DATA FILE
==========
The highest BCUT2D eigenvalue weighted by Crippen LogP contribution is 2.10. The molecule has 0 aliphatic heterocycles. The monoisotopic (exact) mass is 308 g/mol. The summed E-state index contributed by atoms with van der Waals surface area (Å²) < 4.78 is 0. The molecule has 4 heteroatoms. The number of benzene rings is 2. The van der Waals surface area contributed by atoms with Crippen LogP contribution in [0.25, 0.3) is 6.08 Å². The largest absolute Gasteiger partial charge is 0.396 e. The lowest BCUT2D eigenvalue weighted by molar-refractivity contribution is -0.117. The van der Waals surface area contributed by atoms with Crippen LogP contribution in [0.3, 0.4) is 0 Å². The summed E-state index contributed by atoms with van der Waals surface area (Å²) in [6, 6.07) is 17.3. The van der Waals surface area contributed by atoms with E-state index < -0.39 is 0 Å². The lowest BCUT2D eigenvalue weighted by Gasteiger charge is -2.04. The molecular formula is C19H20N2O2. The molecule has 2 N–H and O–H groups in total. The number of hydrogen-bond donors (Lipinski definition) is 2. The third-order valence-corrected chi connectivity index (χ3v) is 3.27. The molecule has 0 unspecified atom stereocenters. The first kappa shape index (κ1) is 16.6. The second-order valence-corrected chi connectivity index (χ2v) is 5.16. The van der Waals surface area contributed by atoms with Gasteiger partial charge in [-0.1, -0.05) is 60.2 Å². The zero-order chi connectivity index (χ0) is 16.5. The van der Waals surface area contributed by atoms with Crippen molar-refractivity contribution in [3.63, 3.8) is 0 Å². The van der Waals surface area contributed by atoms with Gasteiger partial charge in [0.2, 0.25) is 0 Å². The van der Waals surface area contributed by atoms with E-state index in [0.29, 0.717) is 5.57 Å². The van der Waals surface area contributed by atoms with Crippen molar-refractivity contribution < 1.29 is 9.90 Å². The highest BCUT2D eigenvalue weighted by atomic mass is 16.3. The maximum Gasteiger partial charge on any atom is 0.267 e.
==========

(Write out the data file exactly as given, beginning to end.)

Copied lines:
The highest BCUT2D eigenvalue weighted by Crippen LogP contribution is 2.10. The molecule has 0 aliphatic heterocycles. The monoisotopic (exact) mass is 308 g/mol. The summed E-state index contributed by atoms with van der Waals surface area (Å²) < 4.78 is 0. The molecule has 4 heteroatoms. The number of benzene rings is 2. The van der Waals surface area contributed by atoms with Crippen LogP contribution in [0.25, 0.3) is 6.08 Å². The largest absolute Gasteiger partial charge is 0.396 e. The lowest BCUT2D eigenvalue weighted by molar-refractivity contribution is -0.117. The van der Waals surface area contributed by atoms with Crippen LogP contribution in [0.3, 0.4) is 0 Å². The summed E-state index contributed by atoms with van der Waals surface area (Å²) in [6, 6.07) is 17.3. The van der Waals surface area contributed by atoms with E-state index < -0.39 is 0 Å². The lowest BCUT2D eigenvalue weighted by Gasteiger charge is -2.04. The molecular formula is C19H20N2O2. The molecule has 2 N–H and O–H groups in total. The number of hydrogen-bond donors (Lipinski definition) is 2. The third-order valence-corrected chi connectivity index (χ3v) is 3.27. The molecule has 0 unspecified atom stereocenters. The first kappa shape index (κ1) is 16.6. The second-order valence-corrected chi connectivity index (χ2v) is 5.16. The van der Waals surface area contributed by atoms with Gasteiger partial charge in [-0.1, -0.05) is 60.2 Å². The zero-order chi connectivity index (χ0) is 16.5. The van der Waals surface area contributed by atoms with Crippen molar-refractivity contribution in [3.63, 3.8) is 0 Å². The van der Waals surface area contributed by atoms with Gasteiger partial charge in [0.2, 0.25) is 0 Å². The van der Waals surface area contributed by atoms with E-state index in [0.29, 0.717) is 5.57 Å². The van der Waals surface area contributed by atoms with Crippen molar-refractivity contribution < 1.29 is 9.90 Å². The highest BCUT2D eigenvalue weighted by atomic mass is 16.3. The maximum Gasteiger partial charge on any atom is 0.267 e.